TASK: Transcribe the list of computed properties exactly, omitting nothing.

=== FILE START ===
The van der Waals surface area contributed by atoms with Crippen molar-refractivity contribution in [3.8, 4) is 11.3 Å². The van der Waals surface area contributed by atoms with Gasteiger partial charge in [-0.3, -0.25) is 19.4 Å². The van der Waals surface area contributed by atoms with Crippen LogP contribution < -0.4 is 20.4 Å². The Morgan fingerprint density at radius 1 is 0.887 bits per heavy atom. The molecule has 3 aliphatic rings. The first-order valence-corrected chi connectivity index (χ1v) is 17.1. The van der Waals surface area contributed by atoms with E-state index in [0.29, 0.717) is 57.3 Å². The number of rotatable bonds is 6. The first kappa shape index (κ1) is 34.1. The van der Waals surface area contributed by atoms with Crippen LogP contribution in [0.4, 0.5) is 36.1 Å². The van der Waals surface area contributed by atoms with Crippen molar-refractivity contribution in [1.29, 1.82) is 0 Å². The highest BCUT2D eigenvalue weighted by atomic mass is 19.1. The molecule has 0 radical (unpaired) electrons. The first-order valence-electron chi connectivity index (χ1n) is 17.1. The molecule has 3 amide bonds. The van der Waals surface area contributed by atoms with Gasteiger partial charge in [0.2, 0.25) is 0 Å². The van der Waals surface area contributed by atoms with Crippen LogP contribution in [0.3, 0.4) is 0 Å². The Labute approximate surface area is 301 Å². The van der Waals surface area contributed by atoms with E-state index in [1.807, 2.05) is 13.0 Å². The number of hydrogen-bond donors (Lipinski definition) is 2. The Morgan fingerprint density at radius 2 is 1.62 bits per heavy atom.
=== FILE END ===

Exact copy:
The van der Waals surface area contributed by atoms with Crippen molar-refractivity contribution in [3.8, 4) is 11.3 Å². The van der Waals surface area contributed by atoms with Gasteiger partial charge in [-0.3, -0.25) is 19.4 Å². The van der Waals surface area contributed by atoms with Crippen LogP contribution < -0.4 is 20.4 Å². The Morgan fingerprint density at radius 1 is 0.887 bits per heavy atom. The molecule has 3 aliphatic rings. The first-order valence-corrected chi connectivity index (χ1v) is 17.1. The van der Waals surface area contributed by atoms with E-state index in [0.29, 0.717) is 57.3 Å². The number of rotatable bonds is 6. The first kappa shape index (κ1) is 34.1. The van der Waals surface area contributed by atoms with Crippen LogP contribution in [0.4, 0.5) is 36.1 Å². The van der Waals surface area contributed by atoms with Crippen molar-refractivity contribution in [1.29, 1.82) is 0 Å². The highest BCUT2D eigenvalue weighted by atomic mass is 19.1. The molecule has 0 radical (unpaired) electrons. The first-order valence-electron chi connectivity index (χ1n) is 17.1. The molecule has 3 amide bonds. The van der Waals surface area contributed by atoms with Gasteiger partial charge in [0.2, 0.25) is 0 Å². The van der Waals surface area contributed by atoms with Crippen LogP contribution in [0.3, 0.4) is 0 Å². The Labute approximate surface area is 301 Å². The van der Waals surface area contributed by atoms with E-state index in [1.807, 2.05) is 13.0 Å². The number of hydrogen-bond donors (Lipinski definition) is 2. The Morgan fingerprint density at radius 2 is 1.62 bits per heavy atom.